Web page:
Meet a Comedian: Kristeen von Hagen
By Brianne Hogan
Comedian Kristeen von Hagen sure has come a long way from doing stand-up in a room full of bikers. Whether it's her three Just For Laughs galas, opening for Russell Peters or writing for This Hour Has 22 Minutes (not to mention her three Canadian Comedy Awards and her current two nominations), there's little reason to doubt why she was once chosen as one of Canada's top power women by Elle magazine (though she says she doesn't know why she was).
We chatted with Von Hagen about popping out her shoulder onstage, the movie Clue and getting married.
Were you always funny growing up?
I was more the snide weirdo making comments than the class clown.
How did you get into stand up?
It was just always something I wanted to do, so I just started doing open mics. My very first open mic was in Victoria, B.C. in a weird biker bar called Tallyho. Then I moved to Vancouver and started doing standup at Punchlines.
Was your family supportive of your career?
They were, now they are not. They always ask, ”What’s going to happen two years from now?” That’s the problem, my parents, like most parents, are very practical and responsible. Sometimes you make a lot of money, sometimes you don’t make a lot of money. The inconsistency drives them crazy. But they did come to my first gala at Just For Laughs.
Any odd jobs before pursuing comedy full-time?
I was an usher at the Elgin and Winter Garden Theatre.
What was your most memorable moment experienced onstage?
It was when I dislocated my shoulder during my fringe show Dickwhipped with Laurie Elliott. I had injured it skiing a year before, and then Laurie and I did this show, and I reached back to grab a prop and it popped out. I was in shock but I popped it back in. And I was in a dress. So that was a double horror.
Favourite gig so far?
Girls Night Out Tour with Laurie Elliott and Debra DiGiovanni; opening for the Puppetry of the Penis tour; opening for Russell Peters.
In addition to stand-up, you're also a prolific writer for television. How did you get started with that?
Recommendations! A lot of stand-ups I had worked with began to get into writing. My first sort of real writing job was This Hour Has 22 Minutes and it kept spiraling out of control.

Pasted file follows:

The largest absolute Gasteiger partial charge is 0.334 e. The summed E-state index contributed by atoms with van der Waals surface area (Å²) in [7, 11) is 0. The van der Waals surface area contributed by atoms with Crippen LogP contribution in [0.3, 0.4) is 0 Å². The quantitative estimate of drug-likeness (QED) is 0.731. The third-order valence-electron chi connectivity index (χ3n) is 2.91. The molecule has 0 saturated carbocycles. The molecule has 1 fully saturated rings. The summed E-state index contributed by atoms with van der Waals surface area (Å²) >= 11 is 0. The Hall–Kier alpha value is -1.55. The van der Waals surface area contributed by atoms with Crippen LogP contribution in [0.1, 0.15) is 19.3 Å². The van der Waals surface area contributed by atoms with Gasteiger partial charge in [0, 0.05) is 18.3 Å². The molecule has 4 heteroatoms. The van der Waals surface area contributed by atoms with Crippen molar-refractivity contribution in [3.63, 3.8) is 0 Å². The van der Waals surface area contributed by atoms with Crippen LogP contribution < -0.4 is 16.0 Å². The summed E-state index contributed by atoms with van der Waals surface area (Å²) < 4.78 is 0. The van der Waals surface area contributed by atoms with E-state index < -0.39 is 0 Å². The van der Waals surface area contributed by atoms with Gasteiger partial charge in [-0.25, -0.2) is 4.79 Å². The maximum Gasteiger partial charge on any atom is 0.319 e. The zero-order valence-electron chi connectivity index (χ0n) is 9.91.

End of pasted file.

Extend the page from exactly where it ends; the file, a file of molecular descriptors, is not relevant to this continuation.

What do you prefer: writing or stand up?
I prefer the writing paycheque and the stand-up lifestyle.
You were chosen as one of Elle's Top 30 Power Women. What does a "top power woman" mean to you?
It was this weird thing. It was Shania Twain, Avril Lavigne, then it’s just me. Someone told me I was on it. It was a bit dodgy. I’ve definitely fallen [laughs].
Is it difficult being a woman in the comedy world?
I have nothing to compare it to. Maybe? It is still a very male-dominated industry. I think the problem with being a woman comedian, because there are less of us, is that you get things earlier and you have people saying, “Oh, you got that because you’re a woman.” People still don’t like women on stage. It’s just a fact that people still get mad at women.
Favourite funny movie?
I love the movie Clue. Best in Show. Will Ferrell always makes me laugh.
Who (or what) makes you laugh the most?
My fiancé Luciano Casimiri, and my friends, most of whom are comics. I would drop names, but then I’d forget someone and all hell would break loose.
Best piece of advice you could give to someone who wants to break into the comedy business?
Get out! Save yourself.
What's next on the horizon?
My wedding to comedy icon Luciano Casimiri in Las Vegas.
Year started: 1997
Influences: David Letterman,The Kids in the Hall, Louis CK
Next show: July 16, The Rivoli, 332 Queen St. W., 416-977-5082